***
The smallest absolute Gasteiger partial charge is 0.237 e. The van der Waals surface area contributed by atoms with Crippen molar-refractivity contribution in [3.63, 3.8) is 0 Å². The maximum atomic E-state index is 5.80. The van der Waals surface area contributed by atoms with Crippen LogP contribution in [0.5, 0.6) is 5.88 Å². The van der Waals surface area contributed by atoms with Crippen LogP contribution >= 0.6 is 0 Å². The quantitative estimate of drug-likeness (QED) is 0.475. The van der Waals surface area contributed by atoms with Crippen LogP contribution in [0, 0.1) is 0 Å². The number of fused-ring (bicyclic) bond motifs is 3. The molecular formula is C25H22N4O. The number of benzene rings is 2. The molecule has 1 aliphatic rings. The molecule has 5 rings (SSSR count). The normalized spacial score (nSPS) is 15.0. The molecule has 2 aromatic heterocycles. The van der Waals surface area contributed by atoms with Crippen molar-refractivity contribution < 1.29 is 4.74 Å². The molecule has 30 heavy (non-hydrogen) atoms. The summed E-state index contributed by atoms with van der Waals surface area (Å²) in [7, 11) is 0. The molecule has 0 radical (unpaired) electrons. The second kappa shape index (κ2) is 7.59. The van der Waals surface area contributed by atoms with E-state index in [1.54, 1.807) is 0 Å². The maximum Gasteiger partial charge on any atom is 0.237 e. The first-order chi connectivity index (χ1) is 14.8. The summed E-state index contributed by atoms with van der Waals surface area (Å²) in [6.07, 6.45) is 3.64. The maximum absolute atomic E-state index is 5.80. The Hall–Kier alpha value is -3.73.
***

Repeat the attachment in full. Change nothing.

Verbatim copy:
The smallest absolute Gasteiger partial charge is 0.237 e. The van der Waals surface area contributed by atoms with Crippen molar-refractivity contribution in [3.63, 3.8) is 0 Å². The maximum atomic E-state index is 5.80. The van der Waals surface area contributed by atoms with Crippen LogP contribution in [0.5, 0.6) is 5.88 Å². The van der Waals surface area contributed by atoms with Crippen LogP contribution >= 0.6 is 0 Å². The quantitative estimate of drug-likeness (QED) is 0.475. The van der Waals surface area contributed by atoms with Crippen LogP contribution in [0, 0.1) is 0 Å². The number of fused-ring (bicyclic) bond motifs is 3. The molecular formula is C25H22N4O. The number of benzene rings is 2. The molecule has 1 aliphatic rings. The molecule has 5 rings (SSSR count). The normalized spacial score (nSPS) is 15.0. The molecule has 2 aromatic heterocycles. The van der Waals surface area contributed by atoms with Crippen molar-refractivity contribution < 1.29 is 4.74 Å². The molecule has 30 heavy (non-hydrogen) atoms. The summed E-state index contributed by atoms with van der Waals surface area (Å²) in [7, 11) is 0. The molecule has 0 radical (unpaired) electrons. The second kappa shape index (κ2) is 7.59. The van der Waals surface area contributed by atoms with E-state index in [1.54, 1.807) is 0 Å². The maximum Gasteiger partial charge on any atom is 0.237 e. The first-order chi connectivity index (χ1) is 14.8. The summed E-state index contributed by atoms with van der Waals surface area (Å²) in [6.07, 6.45) is 3.64. The maximum absolute atomic E-state index is 5.80. The Hall–Kier alpha value is -3.73.